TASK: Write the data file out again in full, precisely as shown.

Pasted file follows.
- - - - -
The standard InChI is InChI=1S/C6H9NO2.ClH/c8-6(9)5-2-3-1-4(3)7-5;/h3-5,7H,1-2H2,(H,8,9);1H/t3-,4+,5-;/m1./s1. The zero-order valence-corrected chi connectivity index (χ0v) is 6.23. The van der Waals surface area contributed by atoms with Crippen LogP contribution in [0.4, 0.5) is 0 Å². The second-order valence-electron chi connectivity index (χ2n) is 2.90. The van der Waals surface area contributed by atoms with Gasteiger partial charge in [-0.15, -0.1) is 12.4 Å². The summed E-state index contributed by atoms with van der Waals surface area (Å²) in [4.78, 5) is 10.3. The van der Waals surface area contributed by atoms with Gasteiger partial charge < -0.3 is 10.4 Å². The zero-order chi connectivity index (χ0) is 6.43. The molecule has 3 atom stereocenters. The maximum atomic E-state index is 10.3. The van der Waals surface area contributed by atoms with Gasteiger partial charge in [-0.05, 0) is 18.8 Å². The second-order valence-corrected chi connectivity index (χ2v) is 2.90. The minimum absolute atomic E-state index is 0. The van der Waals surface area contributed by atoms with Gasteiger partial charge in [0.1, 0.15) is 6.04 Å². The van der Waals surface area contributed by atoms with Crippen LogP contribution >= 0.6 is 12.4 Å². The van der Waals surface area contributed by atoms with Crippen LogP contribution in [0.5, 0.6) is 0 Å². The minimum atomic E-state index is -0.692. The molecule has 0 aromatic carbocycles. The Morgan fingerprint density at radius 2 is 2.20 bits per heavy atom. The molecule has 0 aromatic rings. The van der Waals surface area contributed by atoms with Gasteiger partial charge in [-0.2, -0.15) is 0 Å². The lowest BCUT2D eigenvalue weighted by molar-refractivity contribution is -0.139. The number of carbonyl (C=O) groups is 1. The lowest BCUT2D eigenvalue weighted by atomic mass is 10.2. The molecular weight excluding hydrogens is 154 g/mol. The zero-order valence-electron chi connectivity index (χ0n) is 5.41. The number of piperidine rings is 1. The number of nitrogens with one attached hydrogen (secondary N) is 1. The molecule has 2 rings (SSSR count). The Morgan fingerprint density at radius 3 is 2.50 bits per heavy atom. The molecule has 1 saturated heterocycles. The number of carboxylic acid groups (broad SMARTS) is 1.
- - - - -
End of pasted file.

The standard InChI is InChI=1S/C6H9NO2.ClH/c8-6(9)5-2-3-1-4(3)7-5;/h3-5,7H,1-2H2,(H,8,9);1H/t3-,4+,5-;/m1./s1. The zero-order valence-corrected chi connectivity index (χ0v) is 6.23. The van der Waals surface area contributed by atoms with Crippen LogP contribution in [0.4, 0.5) is 0 Å². The second-order valence-electron chi connectivity index (χ2n) is 2.90. The van der Waals surface area contributed by atoms with Gasteiger partial charge in [-0.15, -0.1) is 12.4 Å². The summed E-state index contributed by atoms with van der Waals surface area (Å²) in [4.78, 5) is 10.3. The van der Waals surface area contributed by atoms with Gasteiger partial charge < -0.3 is 10.4 Å². The zero-order chi connectivity index (χ0) is 6.43. The molecule has 3 atom stereocenters. The maximum atomic E-state index is 10.3. The van der Waals surface area contributed by atoms with Gasteiger partial charge in [-0.05, 0) is 18.8 Å². The second-order valence-corrected chi connectivity index (χ2v) is 2.90. The minimum absolute atomic E-state index is 0. The van der Waals surface area contributed by atoms with Gasteiger partial charge in [0.1, 0.15) is 6.04 Å². The van der Waals surface area contributed by atoms with Crippen LogP contribution >= 0.6 is 12.4 Å². The van der Waals surface area contributed by atoms with Crippen LogP contribution in [0.5, 0.6) is 0 Å². The minimum atomic E-state index is -0.692. The molecule has 0 aromatic carbocycles. The Morgan fingerprint density at radius 2 is 2.20 bits per heavy atom. The molecule has 0 aromatic rings. The van der Waals surface area contributed by atoms with Gasteiger partial charge in [-0.2, -0.15) is 0 Å². The lowest BCUT2D eigenvalue weighted by molar-refractivity contribution is -0.139. The number of carbonyl (C=O) groups is 1. The lowest BCUT2D eigenvalue weighted by atomic mass is 10.2. The molecular weight excluding hydrogens is 154 g/mol. The zero-order valence-electron chi connectivity index (χ0n) is 5.41. The number of piperidine rings is 1. The number of nitrogens with one attached hydrogen (secondary N) is 1. The molecule has 2 rings (SSSR count). The Morgan fingerprint density at radius 3 is 2.50 bits per heavy atom. The molecule has 1 saturated heterocycles. The number of carboxylic acid groups (broad SMARTS) is 1.